- Design. Once the behavioral barriers have been filtered and prioritized, it is time to generate ideas, bearing in mind the behavioral bottlenecks that each design aims to solve.
- Test. If possible, a randomized controlled trial (RCT) should be implemented to compare the results from groups randomly selected. While it is possible to conduct streamlined RCTs, it is necessary to maintain scientific standards of quality. There are also other innovative ways to test solutions, such as A/B testing.
- Scalability. Finally, if all of the results are positive, scaling up can be considered. The public sector is particularly suited to scale up solutions that can positively impact millions of citizens’ lives.
Apprehensions about the integration of behavioral sciences into the formulation of public policies
There are legitimate reasons why citizens and public policy formulators could be reluctant to integrate behavioral sciences into the design of public policies.
First, there are emotionally-based motives. If the approach seems paternalistic, it will not be welcomed, and some citizens might feel that their range of freedom is reduced through this approach.
Second, nudges might have a detrimental effect on the subjective well-being of individuals. Often, behaviors such as high caloric food consumption and alcohol intake are part of people’s preferences, so policies that aim to reduce their consumption could have a negative impact on people’s well-being. As a result, these policies might be seen as paternalistic and will require more justification.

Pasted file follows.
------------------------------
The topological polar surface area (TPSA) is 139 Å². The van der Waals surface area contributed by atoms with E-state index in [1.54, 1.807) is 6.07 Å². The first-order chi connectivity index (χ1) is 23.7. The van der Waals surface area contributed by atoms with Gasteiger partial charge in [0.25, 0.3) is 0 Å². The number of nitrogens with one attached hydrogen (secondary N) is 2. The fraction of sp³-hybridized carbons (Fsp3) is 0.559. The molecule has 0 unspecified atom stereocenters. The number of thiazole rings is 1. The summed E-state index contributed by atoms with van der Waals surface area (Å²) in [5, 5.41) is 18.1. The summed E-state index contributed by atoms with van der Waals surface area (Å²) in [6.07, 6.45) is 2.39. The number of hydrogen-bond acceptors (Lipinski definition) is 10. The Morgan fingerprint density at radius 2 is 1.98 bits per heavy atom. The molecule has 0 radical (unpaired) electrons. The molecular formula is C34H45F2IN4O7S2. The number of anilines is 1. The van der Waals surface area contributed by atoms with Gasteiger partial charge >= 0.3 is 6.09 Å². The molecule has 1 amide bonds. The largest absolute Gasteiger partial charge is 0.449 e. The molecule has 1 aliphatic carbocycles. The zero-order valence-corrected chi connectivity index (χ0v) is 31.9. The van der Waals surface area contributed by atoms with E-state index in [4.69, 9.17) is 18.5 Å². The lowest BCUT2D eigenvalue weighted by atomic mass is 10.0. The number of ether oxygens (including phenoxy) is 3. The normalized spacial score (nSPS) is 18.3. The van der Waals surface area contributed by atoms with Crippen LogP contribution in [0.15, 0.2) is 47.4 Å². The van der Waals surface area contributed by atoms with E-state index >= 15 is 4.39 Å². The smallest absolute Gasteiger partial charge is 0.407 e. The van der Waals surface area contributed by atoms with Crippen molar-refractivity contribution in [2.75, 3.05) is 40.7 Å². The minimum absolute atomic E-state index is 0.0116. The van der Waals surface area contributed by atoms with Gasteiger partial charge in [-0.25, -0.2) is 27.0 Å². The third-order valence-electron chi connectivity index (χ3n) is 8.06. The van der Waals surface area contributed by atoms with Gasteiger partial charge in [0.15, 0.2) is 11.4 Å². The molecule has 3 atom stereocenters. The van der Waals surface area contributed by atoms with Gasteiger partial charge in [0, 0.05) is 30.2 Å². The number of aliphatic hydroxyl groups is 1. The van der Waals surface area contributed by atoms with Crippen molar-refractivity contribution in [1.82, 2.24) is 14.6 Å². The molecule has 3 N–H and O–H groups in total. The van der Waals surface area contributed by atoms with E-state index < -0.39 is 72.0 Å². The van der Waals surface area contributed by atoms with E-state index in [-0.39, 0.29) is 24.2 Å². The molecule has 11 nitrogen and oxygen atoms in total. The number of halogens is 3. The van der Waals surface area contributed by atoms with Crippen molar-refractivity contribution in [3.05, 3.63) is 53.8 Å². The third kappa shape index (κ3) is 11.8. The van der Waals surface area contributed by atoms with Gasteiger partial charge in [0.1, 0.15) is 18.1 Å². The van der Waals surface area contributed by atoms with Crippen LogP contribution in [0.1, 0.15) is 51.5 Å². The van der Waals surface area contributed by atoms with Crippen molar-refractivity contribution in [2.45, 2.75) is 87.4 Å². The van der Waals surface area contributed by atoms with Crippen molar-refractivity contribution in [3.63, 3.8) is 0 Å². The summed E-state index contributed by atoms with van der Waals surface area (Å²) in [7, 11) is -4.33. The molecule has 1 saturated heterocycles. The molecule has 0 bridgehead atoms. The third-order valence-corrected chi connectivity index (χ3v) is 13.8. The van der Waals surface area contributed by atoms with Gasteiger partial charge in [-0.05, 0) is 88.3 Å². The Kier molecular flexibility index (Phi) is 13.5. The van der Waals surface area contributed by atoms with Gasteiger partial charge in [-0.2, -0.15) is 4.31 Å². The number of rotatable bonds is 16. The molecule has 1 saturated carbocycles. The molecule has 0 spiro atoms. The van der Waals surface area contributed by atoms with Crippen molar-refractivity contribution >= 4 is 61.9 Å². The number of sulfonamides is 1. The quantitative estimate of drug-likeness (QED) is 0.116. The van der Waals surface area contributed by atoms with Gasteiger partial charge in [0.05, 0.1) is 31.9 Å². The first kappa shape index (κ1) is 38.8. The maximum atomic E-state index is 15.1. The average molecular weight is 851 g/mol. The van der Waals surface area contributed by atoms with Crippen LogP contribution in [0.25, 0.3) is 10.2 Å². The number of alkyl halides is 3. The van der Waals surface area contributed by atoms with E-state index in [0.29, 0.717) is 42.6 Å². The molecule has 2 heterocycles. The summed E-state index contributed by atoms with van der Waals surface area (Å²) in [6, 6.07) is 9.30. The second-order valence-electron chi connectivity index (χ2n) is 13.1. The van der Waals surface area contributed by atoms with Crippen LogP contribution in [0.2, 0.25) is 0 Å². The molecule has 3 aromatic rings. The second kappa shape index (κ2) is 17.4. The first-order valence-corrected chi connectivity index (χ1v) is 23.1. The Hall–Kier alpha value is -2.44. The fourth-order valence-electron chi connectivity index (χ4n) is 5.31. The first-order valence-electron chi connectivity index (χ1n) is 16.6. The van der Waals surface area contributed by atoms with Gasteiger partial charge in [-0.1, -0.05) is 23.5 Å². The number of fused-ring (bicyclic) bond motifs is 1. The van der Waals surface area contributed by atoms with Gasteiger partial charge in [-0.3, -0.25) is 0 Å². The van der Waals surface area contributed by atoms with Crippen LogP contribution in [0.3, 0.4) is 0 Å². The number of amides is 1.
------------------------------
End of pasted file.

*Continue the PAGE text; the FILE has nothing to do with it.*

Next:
Addressing the decline in trust indicators – either towards fellow citizens or governmental institutions – is critical if we want to pursue a shared path of sustainable development. One approach to tackle this issue is through re-thinking the way public policies are designed and taking advantage of the increasingly popular advancements of new technologies and of behavioral science.
Integrating behavioral design is not a panacea. But it is bringing attention to our flaws and biases, reminding us that we are designing for (and that, in fact, designers are also) homo sapiens and not homo economicus, and holding already tremendous and yet unseen potential on policy-making.
Appendix: Data on decrease of trust in national governments.
Table A: Confidence in national governments (2007-2016, percentage change), selected countries.
Percentage of people who answered “yes” to the question, “Do you have confidence in national government?”
|Country||Confidence in 2016||Confidence 2007||Percentage points change since 2007|
|Source: World Gallup Poll.|